Decision on CfC: Device Orientation Ac


All responses received on this Call for Consensus were positive.
However, edits to our text were suggested and accepted as friendly
amendments which our Decision Policy allows. This has lead to further
wording edits as reflected in the attached final version.

There being no objections to this CfC, it is consequently agreed to as a
consensus decision of APA with editorial amendments as reflected in the
attached markdown file.

The head of thread for this CfC can be found here:

Janina and Matthew

Janina Sajka writes:
> Colleagues:
> This is a Call for Consensus (CfC) to the Accessible Platform Architectures (APA) Working Group testing for agreement on an Accessibility Considerations addition to the Device and Sensors Working Group's Device Orientation API. The candidate AC section is attached to this email. The API is specified here:
> The review request for this specification is logged here:
> *** Action to Take ***
> This CfC is now open for objection, comment, as well as statements of support via email. Silence will be interpreted as support, though messages of support are certainly welcome.
> If you object to this proposed action, or have comments concerning this proposal, please respond by replying on list to this message no later than 23:59 (Midnight) Boston Time, Wednesday 28 February.
> NOTE: This Call for Consensus is being conducted in accordance with the APA Decision Policy published at:
> -------------------------------------------------------------------------------
> Janina Sajka (she/her/hers)
> Accessibility Consultant
> The World Wide Web Consortium (W3C), Web Accessibility Initiative (WAI)
> Co-Chair, Accessible Platform Architectures
> Linux Foundation Fellow

> # Accessibility Considerations
> DeviceOrientation events provide opportunities for novel forms of input,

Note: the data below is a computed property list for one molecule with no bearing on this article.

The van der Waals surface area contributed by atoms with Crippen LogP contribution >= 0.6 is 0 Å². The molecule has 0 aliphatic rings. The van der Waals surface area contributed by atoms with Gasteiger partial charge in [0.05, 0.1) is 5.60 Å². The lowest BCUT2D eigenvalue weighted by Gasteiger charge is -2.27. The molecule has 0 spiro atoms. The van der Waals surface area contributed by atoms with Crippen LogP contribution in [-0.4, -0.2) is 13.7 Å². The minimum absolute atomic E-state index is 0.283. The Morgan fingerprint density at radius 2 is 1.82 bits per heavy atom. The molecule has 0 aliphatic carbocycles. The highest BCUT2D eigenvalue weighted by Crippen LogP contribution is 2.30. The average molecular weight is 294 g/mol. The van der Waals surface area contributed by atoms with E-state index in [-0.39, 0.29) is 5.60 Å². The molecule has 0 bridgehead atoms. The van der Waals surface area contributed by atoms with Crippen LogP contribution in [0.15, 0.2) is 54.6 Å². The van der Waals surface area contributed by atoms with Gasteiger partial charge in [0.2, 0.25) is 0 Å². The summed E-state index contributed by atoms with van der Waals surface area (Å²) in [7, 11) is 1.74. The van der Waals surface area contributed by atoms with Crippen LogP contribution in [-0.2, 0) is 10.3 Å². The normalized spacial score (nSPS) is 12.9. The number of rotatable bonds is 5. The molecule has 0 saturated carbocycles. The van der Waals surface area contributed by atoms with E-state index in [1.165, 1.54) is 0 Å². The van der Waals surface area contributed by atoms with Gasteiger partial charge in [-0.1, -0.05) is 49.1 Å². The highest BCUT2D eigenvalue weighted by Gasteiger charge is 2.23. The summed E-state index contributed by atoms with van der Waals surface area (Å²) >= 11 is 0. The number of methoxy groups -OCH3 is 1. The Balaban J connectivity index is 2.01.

> which can open up novel interactions for users. In order to ensure that as
> many people as possible will be able to interact with the experiences you
> build, please consider the following.
> * It's important for alternative means of providing input to be available,
> so that people who can't make the required gestures have another way to
> interact - examples may include people with dexterity-related disabilities,
> or people who use eye gaze, or head-tracking input.
>   - For games, consider supporting either game controller, keyboard or mouse
> input in addition.
>   - For web apps, consider providing UI, such as a button, menu command,
> and/or keyboard shortcut, to perform the function.
> * It's important that users can undo any accidental input - this may be
> particularly relevant for people with tremors.
> There are two user needs that can arise, which would likely be managed by
> the UA, or underlying Operating System. However, it can be helpful to bear
> these considerations in mind, as they represent ways that your content or
> app may be used.
> * It's important that the user is able to turn off the use of gesture or
> motion-based input - for example: whilst the shake-to-undo feature can
> provide a natural and thoughtful interaction for some, for people with
> tremors, it may present a barrier. This could be managed by declining
> permission, or more likely by changing a browser or OS setting.
> * It's also important that the device's orientation can be locked - a
> primary use case being someone who is interacting with a touch device, such
> as a phone, non-visually. They may have built up 'muscle memory' as to where
> elements are on the screen in a given orientation, and having the layout
> shift would break their ability to navigate. Again, this would most likely
> be done at OS level.


Janina Sajka (she/her/hers)
Accessibility Consultant

The World Wide Web Consortium (W3C), Web Accessibility Initiative (WAI)
Co-Chair, Accessible Platform Architectures

Linux Foundation Fellow

Received on Monday, 11 March 2024 17:25:50 UTC